A question of Justice and Equity regarding a flute

Imagine three children, Robert, Carl, and Samuel arguing about a flute. Robert made the flute, and therefore naturally says it's his. Poor Carl, unlike Robert and Samuel, doesn't have any other toys to play with. Samuel also claims the flute because he is the only one who is actually able to play it.

Who should get the flute, and why?

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Robert lends the flute to Samuel, who plays sweet music for Carl and Robert to enjoy.

But who leaves with the flute, to enjoy for himself after curfew..?

Moot point really, since neither Robert nor Carl can actually play it.  Technically, it belongs to Robert, but if they are unable to share, they aren't very nice kids, are they?

Capitalist answer, Robert made it, it's his.

Socialist answer, Samuel can actually use it, it's his.

The real Answer, Robert makes two more, Samuel teaches them how to play, and Carl benefits from how society is really supposed to work.

Or Robert teaches Samuel and Carl how to make their own...

This is also acceptable. Freedom of information. If you're good at something, make the person next to you good at it too. Think of all the skills we've lost over generations because of Proprietary Trade Secrets. http://www.toptenz.net/top-10-lost-technologies.php

Think of all the beneficial things brought into being using the profits arising from proprietarily-protected products that preceded them. Think if iPhones and iPads, Blu Ray, many medicines, and lots of other technological products.

BTW. checked out that link and burst out laughing at the discussion of Damascus steel. Damascus steel is no longer secret. It's being made today. 

Do the modern blades perform as the legendary Damascus blades did? No. However, that's because legends aren't necessarily fact. You think bullshitting was invented in recent times? Of course not.

Many of the supposed feats of Damascus steel are simply impossible. Chopping a rock in half? Maybe, depending on how weak the structure of the rock. But with no damage to the steel blade? Impossible, simply because if it's a real rock, it's got plenty of silica in it, which is significantly harder than steel ever can be simply because of the molecular structures of the two substances. Another legend: You could lay a sword with the cutting edge facing up and drop a sheet of silk on it and the blade would cut the silk merely due to the weight of the cloth. Don't make me laugh.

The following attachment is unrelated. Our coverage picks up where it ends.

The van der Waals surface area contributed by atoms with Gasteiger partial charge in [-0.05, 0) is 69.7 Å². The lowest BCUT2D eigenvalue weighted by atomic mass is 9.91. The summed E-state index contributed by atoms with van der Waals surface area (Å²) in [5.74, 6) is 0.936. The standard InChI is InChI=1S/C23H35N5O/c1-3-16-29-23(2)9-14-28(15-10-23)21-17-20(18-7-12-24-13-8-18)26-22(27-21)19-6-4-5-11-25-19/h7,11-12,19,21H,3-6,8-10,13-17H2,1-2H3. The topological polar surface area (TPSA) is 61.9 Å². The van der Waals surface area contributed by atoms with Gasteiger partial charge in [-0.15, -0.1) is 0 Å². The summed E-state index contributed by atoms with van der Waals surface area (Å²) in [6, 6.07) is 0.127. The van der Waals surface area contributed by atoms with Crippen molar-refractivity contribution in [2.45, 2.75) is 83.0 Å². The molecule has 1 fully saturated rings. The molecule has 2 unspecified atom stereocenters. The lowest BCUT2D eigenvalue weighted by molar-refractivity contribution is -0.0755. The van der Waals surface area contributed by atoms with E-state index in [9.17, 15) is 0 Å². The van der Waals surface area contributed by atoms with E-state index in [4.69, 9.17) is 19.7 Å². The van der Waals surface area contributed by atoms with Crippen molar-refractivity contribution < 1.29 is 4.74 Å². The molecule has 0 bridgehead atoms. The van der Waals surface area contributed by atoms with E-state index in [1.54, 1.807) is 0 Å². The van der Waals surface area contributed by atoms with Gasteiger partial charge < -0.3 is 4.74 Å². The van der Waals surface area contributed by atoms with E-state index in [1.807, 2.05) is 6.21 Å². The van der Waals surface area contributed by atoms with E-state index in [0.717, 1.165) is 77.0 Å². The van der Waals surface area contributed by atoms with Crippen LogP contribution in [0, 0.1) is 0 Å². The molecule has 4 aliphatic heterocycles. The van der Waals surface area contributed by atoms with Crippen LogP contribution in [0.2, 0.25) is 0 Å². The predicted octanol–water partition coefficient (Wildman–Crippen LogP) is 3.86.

I use Linux and Android. Android, out of the box can do far more, and is much more user friendly than Apple iOS. My current phone uses a custom security enhanced rom, and My computer dual boots Ubuntu and Windows 8. Win 8, and all previous versions of Windows have performed miserably on my system, despite all the tweaks I make to them to increase their performance. Ubuntu on the other hand flies like a bat outta hell, coming out of a cold boot on my solid state drive as if it were in sleep mode.

The Polio Vaccine was created using a public and open system, which allowed it to be freely available, and had it not been for religious rabble rousers, the virus would be completely extinct. The flu virus continuously mutates and adapts partly because not everyone can spare the 15 or so dollars that the vaccine costs.

We've been able to replicate the look of Damascus Steel, but it's not true Damascus. Damascus steel blades were unusually strong and kept their edge much longer than traditional steel. Yes there was quite a bit of legend about them, but antique examples still exist, though none that I know of are in good enough repair to define the forging process from. Would they be better than stainless? or other alloys we know of today? No. probably not. But using the technique, who's to say that these alloys couldn't be improved?

The cloth legend might actually have some truth to it, though. You can do that with a well honed straight razor and a heavy cloth, and silk does come in different weights just like any other textile.

Any amazing advance made by a corporation for profit, can be replicated and improved by a community of people who just want to do it. SourceForge.net has thousands of examples of this.